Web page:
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"The original Japanese word dekasegi (出稼ぎ) roughly translates as "working away from home". This can cause annoyance to those of Japanese descent, who have come to regard Japan as their permanent home, and object to being regarded by Japanese (in Japan) as gaijin or foreigners."
I don't understand how a phrase like "working away from home" can be perceived as being regarded as foreigners. Doesn't referring to Japan as "home" imply that they are still regarded as true Japanese whose home is Japan? Then why the annoyance? I probably don't understand enough about Japan or Dekasegi (certainly not enough to edit the article and improve it), but I would appreciate it if someone who does could clear up the paragraph a little so that I do understand. Thanks! László 15:32, 3 January 2007 (UTC)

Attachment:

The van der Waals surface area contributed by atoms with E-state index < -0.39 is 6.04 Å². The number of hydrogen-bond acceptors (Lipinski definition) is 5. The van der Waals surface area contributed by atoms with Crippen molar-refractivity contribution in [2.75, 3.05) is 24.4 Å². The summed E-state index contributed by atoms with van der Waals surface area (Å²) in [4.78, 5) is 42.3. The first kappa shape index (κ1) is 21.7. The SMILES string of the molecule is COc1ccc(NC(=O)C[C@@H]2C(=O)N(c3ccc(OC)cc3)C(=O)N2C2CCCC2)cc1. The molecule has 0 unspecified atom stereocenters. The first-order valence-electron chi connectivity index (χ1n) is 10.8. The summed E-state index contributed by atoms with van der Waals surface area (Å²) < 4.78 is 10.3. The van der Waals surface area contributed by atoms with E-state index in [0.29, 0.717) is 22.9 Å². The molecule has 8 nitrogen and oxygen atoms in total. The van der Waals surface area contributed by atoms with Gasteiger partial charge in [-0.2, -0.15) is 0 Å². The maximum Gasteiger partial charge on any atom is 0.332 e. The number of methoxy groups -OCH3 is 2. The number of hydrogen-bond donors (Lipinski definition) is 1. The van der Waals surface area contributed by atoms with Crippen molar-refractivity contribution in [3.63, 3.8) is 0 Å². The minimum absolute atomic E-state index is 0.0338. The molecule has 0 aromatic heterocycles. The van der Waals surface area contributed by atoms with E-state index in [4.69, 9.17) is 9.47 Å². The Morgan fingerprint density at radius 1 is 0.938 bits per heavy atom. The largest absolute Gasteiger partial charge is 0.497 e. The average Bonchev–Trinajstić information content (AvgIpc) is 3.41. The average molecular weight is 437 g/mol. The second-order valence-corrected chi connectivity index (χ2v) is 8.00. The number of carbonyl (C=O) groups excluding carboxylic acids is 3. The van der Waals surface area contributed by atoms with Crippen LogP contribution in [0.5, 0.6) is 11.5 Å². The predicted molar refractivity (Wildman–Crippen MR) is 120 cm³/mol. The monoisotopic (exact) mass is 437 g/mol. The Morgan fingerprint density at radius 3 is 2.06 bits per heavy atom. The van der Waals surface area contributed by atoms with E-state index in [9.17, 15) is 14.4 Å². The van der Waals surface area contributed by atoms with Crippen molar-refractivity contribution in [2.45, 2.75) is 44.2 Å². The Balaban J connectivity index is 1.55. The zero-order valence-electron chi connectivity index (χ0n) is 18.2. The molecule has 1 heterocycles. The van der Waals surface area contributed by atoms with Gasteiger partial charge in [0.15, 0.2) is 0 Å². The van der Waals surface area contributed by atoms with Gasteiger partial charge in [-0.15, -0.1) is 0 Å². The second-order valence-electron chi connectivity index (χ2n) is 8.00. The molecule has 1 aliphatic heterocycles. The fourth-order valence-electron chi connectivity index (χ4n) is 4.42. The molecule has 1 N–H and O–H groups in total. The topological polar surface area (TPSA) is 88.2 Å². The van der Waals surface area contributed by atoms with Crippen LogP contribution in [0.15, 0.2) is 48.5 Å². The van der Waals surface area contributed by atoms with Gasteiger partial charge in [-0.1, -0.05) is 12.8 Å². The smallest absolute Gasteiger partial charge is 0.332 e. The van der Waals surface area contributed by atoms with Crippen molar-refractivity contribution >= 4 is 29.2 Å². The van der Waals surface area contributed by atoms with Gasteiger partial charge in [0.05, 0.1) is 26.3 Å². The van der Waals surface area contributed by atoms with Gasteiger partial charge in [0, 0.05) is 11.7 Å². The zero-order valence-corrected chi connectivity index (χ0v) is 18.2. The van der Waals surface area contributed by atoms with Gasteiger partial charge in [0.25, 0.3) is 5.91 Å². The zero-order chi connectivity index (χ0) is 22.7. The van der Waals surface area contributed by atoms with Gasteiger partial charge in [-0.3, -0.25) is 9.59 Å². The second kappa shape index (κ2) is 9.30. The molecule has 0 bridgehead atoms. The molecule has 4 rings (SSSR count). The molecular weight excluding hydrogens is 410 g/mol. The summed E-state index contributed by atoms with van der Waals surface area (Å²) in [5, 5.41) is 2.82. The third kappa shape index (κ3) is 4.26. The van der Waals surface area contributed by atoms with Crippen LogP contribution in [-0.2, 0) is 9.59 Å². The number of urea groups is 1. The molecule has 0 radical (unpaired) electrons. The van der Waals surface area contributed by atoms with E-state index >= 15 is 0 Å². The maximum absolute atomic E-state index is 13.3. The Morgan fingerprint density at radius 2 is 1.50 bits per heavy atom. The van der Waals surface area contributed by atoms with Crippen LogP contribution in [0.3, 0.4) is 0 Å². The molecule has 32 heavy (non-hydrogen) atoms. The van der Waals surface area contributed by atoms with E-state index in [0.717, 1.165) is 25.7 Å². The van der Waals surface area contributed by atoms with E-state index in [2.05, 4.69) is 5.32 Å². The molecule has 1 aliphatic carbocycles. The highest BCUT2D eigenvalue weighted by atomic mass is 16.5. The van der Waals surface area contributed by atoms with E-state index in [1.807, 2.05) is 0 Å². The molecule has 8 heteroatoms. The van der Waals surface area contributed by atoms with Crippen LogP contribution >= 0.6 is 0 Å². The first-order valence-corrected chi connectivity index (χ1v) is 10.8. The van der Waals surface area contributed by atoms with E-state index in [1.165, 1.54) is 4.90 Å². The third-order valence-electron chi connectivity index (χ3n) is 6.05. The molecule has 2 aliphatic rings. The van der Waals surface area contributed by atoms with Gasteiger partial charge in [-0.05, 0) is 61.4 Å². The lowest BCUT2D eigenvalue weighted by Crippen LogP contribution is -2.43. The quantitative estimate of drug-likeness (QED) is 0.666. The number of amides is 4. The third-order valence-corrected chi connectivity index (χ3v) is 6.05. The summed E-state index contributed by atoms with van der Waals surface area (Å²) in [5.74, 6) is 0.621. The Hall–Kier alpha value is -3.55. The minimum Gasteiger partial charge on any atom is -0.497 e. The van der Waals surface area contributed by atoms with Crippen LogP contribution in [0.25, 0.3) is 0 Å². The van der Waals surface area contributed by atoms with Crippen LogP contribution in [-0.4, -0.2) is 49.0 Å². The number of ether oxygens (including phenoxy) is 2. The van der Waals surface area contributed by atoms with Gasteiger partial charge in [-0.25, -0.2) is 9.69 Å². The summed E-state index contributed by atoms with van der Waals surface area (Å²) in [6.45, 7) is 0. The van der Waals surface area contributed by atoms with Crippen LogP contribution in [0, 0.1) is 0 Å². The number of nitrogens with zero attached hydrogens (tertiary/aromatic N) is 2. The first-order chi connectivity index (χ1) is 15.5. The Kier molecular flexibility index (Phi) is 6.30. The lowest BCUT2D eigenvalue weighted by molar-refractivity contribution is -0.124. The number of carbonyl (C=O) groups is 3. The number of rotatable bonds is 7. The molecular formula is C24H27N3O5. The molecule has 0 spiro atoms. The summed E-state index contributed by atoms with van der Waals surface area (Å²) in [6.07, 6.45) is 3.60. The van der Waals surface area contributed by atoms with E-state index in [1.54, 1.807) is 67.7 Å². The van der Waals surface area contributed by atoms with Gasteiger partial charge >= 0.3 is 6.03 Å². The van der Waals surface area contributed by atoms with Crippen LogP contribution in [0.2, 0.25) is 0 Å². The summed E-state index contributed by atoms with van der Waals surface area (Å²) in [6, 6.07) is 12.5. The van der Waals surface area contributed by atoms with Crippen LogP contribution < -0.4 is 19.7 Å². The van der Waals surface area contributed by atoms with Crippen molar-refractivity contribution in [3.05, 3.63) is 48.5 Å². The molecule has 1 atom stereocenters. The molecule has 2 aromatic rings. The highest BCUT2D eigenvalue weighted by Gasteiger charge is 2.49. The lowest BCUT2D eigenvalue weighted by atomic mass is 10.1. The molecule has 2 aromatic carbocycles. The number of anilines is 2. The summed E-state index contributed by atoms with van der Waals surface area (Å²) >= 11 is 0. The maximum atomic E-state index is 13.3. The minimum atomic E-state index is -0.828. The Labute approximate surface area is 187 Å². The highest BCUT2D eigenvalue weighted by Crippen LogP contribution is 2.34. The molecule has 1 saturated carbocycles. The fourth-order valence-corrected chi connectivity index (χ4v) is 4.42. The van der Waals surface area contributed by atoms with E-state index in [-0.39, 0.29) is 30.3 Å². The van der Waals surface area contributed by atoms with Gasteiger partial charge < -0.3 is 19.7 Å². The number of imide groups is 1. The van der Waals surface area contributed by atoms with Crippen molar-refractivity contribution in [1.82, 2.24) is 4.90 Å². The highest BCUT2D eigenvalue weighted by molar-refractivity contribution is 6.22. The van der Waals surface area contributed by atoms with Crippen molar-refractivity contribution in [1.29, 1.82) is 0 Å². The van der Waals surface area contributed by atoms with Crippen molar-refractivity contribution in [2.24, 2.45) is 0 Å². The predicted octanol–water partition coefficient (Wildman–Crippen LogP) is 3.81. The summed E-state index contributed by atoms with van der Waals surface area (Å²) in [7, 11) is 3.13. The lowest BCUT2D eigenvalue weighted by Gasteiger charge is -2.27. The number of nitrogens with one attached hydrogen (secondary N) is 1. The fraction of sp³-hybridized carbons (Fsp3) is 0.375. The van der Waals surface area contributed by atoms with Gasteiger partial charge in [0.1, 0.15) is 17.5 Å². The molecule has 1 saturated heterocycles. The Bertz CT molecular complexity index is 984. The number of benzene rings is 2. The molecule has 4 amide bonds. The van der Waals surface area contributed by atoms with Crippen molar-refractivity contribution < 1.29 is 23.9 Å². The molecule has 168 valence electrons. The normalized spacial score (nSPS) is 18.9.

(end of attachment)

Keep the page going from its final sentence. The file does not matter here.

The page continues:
The home in this case refers to countries other than Japan. For example: Japanese Brazilians are working in Japan, away from their "home", Brazil; however, some of those Japanese Brazilians consider Japan their new home. falsedef 04:14, 30 January 2007 (UTC)
OK, I have tried to make the text more clear. Thanks for your comment. László 09:22, 30 January 2007 (UTC)